See also: Footballer of the Year 2.

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Screenshot of Footballer of the Year 2

Footballer of the Year 2

(Gremlin Graphics, 1989)

Once again, you’re aiming to win the title of Footballer of the Year by scoring as many goals as you can in a season. The main differences here are in the scoring of goals – you choose you many goal cards you want to use, and you have to select from 21 plans. After viewing the blackboard tactics, you have to recreate this on the pitch and score. There are no incident cards, though; instead, they’re replaced by a ‘double or nothing’ game where you answer footballing questions. This also forms the basis of some transfer offers, and unless you’re a bit of a buff about football, getting them right is a matter of guesswork. This game would be better than the original, but the appalling graphics let it down very badly.

See also: Footballer of the Year.

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Screenshot of Football Frenzy

Football Frenzy

(Alternative Software, 1987)

Grimesditch Rangers, a small and struggling football club, has somehow beaten many of the best teams and reached the final of the FA Cup. As the manager, this is your moment of glory – but with three days to go until the final match, everything that can go wrong does. Bills need to be paid; the kit needs to be washed and Ma Wallis at the laundry won’t do it; there won’t be a coach available to take the players to the match; your star player quits the team... and so it goes on. This is actually a text adventure created using GAC, and apparently it sold quite well. Unfortunately, it’s a nightmare to play, thanks to an extremely unforgiving parser that demands you type an exact combination of several words, yet won’t accept more obvious combinations.

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Screenshot of Football Manager

Football Manager

(Addictive, 1984)

This is the original football management game, which was first released back in 1982 for the ZX81. You start in the 4th Division and must make your way towards the top of the 1st Division (remember, this was before the Premier League was formed!). There aren’t that many options available, but you can buy and sell players and change the names of your team and players, as well as deciding which players to use. Although the match highlights are awful, they don’t last too long. This game is certainly showing its age, though, and a lot of other football management games have been released since then.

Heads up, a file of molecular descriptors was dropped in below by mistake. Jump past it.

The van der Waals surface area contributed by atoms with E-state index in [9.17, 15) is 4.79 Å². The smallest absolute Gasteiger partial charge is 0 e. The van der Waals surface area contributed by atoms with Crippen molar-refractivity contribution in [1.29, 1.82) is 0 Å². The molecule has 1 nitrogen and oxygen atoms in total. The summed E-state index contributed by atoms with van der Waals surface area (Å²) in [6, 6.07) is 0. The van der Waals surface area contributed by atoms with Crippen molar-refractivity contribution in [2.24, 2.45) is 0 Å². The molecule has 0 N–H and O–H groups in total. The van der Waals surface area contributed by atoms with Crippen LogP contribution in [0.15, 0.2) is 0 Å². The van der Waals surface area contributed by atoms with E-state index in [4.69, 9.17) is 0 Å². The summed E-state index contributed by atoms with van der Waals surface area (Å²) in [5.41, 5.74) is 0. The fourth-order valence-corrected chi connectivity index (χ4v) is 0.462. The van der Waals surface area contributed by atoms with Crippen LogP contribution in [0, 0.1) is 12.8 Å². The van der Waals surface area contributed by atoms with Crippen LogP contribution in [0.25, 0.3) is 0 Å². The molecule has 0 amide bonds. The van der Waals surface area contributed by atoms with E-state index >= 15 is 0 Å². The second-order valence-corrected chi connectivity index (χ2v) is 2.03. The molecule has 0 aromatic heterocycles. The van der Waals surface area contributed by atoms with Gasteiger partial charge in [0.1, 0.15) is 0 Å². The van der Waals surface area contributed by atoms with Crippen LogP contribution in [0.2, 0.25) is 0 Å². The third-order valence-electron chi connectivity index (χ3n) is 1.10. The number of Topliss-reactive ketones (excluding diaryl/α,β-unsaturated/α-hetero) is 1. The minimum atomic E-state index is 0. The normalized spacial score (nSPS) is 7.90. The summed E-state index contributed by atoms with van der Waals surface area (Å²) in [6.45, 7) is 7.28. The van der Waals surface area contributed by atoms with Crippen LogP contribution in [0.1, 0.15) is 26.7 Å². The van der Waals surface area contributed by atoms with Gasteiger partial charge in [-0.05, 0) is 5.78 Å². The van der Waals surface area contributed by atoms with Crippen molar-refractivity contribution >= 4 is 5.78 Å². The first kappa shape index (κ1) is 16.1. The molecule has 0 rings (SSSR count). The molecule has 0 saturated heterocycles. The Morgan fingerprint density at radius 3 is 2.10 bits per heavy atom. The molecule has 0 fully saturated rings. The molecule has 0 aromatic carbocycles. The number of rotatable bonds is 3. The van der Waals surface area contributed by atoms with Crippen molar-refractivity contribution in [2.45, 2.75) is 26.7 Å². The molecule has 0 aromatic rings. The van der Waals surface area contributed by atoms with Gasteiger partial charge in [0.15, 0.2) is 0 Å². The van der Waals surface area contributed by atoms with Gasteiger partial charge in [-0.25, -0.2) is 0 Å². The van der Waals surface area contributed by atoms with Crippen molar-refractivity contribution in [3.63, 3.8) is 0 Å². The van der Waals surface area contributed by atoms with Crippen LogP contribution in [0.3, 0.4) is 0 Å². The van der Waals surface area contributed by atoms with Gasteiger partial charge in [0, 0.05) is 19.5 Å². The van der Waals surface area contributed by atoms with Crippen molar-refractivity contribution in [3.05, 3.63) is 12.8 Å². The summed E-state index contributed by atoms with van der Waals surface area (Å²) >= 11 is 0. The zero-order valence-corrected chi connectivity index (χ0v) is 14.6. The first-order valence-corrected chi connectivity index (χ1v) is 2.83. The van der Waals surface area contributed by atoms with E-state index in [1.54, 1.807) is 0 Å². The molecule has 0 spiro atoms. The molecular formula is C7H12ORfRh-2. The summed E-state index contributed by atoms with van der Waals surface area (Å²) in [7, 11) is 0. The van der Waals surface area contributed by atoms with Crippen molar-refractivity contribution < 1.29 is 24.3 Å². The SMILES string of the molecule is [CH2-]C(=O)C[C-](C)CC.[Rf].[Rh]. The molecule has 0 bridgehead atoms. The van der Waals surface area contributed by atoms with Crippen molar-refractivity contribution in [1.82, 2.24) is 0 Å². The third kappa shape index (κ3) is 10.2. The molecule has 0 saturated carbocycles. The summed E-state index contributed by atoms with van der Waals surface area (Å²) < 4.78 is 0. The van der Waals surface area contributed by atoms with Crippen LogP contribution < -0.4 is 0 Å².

See also: Football Manager 2, Football Manager 3, Football Manager World Cup Edition.

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Screenshot of Football Manager 2

Football Manager 2

(Addictive, 1988)

This game is much better than the original. Once again, you’re in the 4th Division and have to work your way to the top of the 1st Division. The range of options is similar, but you can also do some passing training. You can now select where your players will go on the pitch, as well as choosing substitutes. The presentation is quite impressive and the match highlights are really nice and enjoyable to watch, too, with some realistic crowd noises! In fact, this is probably the best football management game for the CPC.

See also: Football Manager, Football Manager 3, Football Manager World Cup Edition.

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Screenshot of Football Manager 3

Football Manager 3

(Addictive, 1992)

Whereas Football Manager 2 is one of the best football management games on the CPC, its sequel is very disappointing. As ever, you can select any of 92 teams and are automatically thrown into the 4th Division with a team that consists of a bunch of ageing thirtysomethings. Although there is a greater range of options available and the statistics are more detailed (for instance, there are eight skill and fitness attributes for each player, and full league tables are available), it’s such a bore to play. The entire game is very slow and cumbersome, and the match highlights seem to last an eternity – and why do you usually get two or three players in your team with the same surname?

See also: Football Manager, Football Manager 2, Football Manager World Cup Edition.